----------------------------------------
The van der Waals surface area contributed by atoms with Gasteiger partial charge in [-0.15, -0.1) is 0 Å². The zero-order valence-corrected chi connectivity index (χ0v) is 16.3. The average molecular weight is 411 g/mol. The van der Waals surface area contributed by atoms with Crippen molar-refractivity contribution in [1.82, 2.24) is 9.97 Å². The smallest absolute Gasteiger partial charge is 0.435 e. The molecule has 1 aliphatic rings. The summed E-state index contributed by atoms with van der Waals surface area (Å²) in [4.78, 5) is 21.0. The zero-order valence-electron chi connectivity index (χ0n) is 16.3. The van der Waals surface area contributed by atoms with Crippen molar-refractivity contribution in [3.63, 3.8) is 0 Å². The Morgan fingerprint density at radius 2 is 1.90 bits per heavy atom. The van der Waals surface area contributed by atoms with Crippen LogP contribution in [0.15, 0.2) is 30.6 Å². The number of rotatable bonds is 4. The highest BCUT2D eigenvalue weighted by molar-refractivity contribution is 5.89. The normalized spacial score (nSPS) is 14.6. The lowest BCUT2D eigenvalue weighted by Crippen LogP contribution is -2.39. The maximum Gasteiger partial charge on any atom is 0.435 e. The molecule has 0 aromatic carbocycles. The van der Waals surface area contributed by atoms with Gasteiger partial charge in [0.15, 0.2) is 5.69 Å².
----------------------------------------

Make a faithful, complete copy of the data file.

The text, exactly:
The van der Waals surface area contributed by atoms with Gasteiger partial charge in [-0.15, -0.1) is 0 Å². The zero-order valence-corrected chi connectivity index (χ0v) is 16.3. The average molecular weight is 411 g/mol. The van der Waals surface area contributed by atoms with Crippen molar-refractivity contribution in [1.82, 2.24) is 9.97 Å². The smallest absolute Gasteiger partial charge is 0.435 e. The molecule has 1 aliphatic rings. The summed E-state index contributed by atoms with van der Waals surface area (Å²) in [4.78, 5) is 21.0. The zero-order valence-electron chi connectivity index (χ0n) is 16.3. The van der Waals surface area contributed by atoms with Crippen molar-refractivity contribution in [3.63, 3.8) is 0 Å². The Morgan fingerprint density at radius 2 is 1.90 bits per heavy atom. The van der Waals surface area contributed by atoms with Crippen LogP contribution in [0.15, 0.2) is 30.6 Å². The number of rotatable bonds is 4. The highest BCUT2D eigenvalue weighted by molar-refractivity contribution is 5.89. The normalized spacial score (nSPS) is 14.6. The lowest BCUT2D eigenvalue weighted by Crippen LogP contribution is -2.39. The maximum Gasteiger partial charge on any atom is 0.435 e. The molecule has 0 aromatic carbocycles. The van der Waals surface area contributed by atoms with Gasteiger partial charge in [0.15, 0.2) is 5.69 Å².